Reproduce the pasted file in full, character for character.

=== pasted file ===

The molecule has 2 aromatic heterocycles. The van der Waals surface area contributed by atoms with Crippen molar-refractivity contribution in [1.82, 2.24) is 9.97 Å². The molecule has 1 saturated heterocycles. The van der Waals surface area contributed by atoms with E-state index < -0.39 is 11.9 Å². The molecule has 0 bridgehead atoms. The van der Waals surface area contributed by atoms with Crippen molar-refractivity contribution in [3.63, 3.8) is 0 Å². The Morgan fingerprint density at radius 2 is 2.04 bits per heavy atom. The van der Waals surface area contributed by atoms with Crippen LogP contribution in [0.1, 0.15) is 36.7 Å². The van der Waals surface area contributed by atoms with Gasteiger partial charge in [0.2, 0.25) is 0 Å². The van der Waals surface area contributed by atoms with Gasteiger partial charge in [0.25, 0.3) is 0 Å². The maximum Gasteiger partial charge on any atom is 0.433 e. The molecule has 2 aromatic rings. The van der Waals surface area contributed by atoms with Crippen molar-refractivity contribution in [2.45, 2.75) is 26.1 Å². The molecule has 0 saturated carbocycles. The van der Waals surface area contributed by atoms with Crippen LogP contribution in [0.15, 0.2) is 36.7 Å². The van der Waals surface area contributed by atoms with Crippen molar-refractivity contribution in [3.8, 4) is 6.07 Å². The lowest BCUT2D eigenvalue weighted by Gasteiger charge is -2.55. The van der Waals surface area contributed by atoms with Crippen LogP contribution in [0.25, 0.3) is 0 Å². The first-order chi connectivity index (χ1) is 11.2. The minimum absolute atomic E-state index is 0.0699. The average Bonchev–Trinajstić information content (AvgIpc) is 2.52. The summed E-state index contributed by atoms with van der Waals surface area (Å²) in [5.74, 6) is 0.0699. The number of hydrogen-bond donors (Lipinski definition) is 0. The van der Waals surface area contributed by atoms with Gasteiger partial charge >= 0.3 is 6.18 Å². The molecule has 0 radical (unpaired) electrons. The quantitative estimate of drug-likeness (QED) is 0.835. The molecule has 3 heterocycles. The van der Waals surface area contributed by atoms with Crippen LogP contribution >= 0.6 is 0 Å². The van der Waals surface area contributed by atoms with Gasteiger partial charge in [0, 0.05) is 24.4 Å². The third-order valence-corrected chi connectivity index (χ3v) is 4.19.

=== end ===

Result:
The molecule has 2 aromatic heterocycles. The van der Waals surface area contributed by atoms with Crippen molar-refractivity contribution in [1.82, 2.24) is 9.97 Å². The molecule has 1 saturated heterocycles. The van der Waals surface area contributed by atoms with E-state index < -0.39 is 11.9 Å². The molecule has 0 bridgehead atoms. The van der Waals surface area contributed by atoms with Crippen molar-refractivity contribution in [3.63, 3.8) is 0 Å². The Morgan fingerprint density at radius 2 is 2.04 bits per heavy atom. The van der Waals surface area contributed by atoms with Crippen LogP contribution in [0.1, 0.15) is 36.7 Å². The van der Waals surface area contributed by atoms with Gasteiger partial charge in [0.2, 0.25) is 0 Å². The van der Waals surface area contributed by atoms with Gasteiger partial charge in [0.25, 0.3) is 0 Å². The maximum Gasteiger partial charge on any atom is 0.433 e. The molecule has 2 aromatic rings. The van der Waals surface area contributed by atoms with Crippen molar-refractivity contribution in [2.45, 2.75) is 26.1 Å². The molecule has 0 saturated carbocycles. The van der Waals surface area contributed by atoms with Crippen LogP contribution in [0.15, 0.2) is 36.7 Å². The van der Waals surface area contributed by atoms with Crippen molar-refractivity contribution in [3.8, 4) is 6.07 Å². The lowest BCUT2D eigenvalue weighted by Gasteiger charge is -2.55. The van der Waals surface area contributed by atoms with Crippen LogP contribution in [0.25, 0.3) is 0 Å². The first-order chi connectivity index (χ1) is 11.2. The minimum absolute atomic E-state index is 0.0699. The average Bonchev–Trinajstić information content (AvgIpc) is 2.52. The summed E-state index contributed by atoms with van der Waals surface area (Å²) in [5.74, 6) is 0.0699. The number of hydrogen-bond donors (Lipinski definition) is 0. The van der Waals surface area contributed by atoms with Gasteiger partial charge >= 0.3 is 6.18 Å². The molecule has 0 radical (unpaired) electrons. The quantitative estimate of drug-likeness (QED) is 0.835. The molecule has 3 heterocycles. The van der Waals surface area contributed by atoms with Crippen LogP contribution >= 0.6 is 0 Å². The van der Waals surface area contributed by atoms with Gasteiger partial charge in [0, 0.05) is 24.4 Å². The third-order valence-corrected chi connectivity index (χ3v) is 4.19.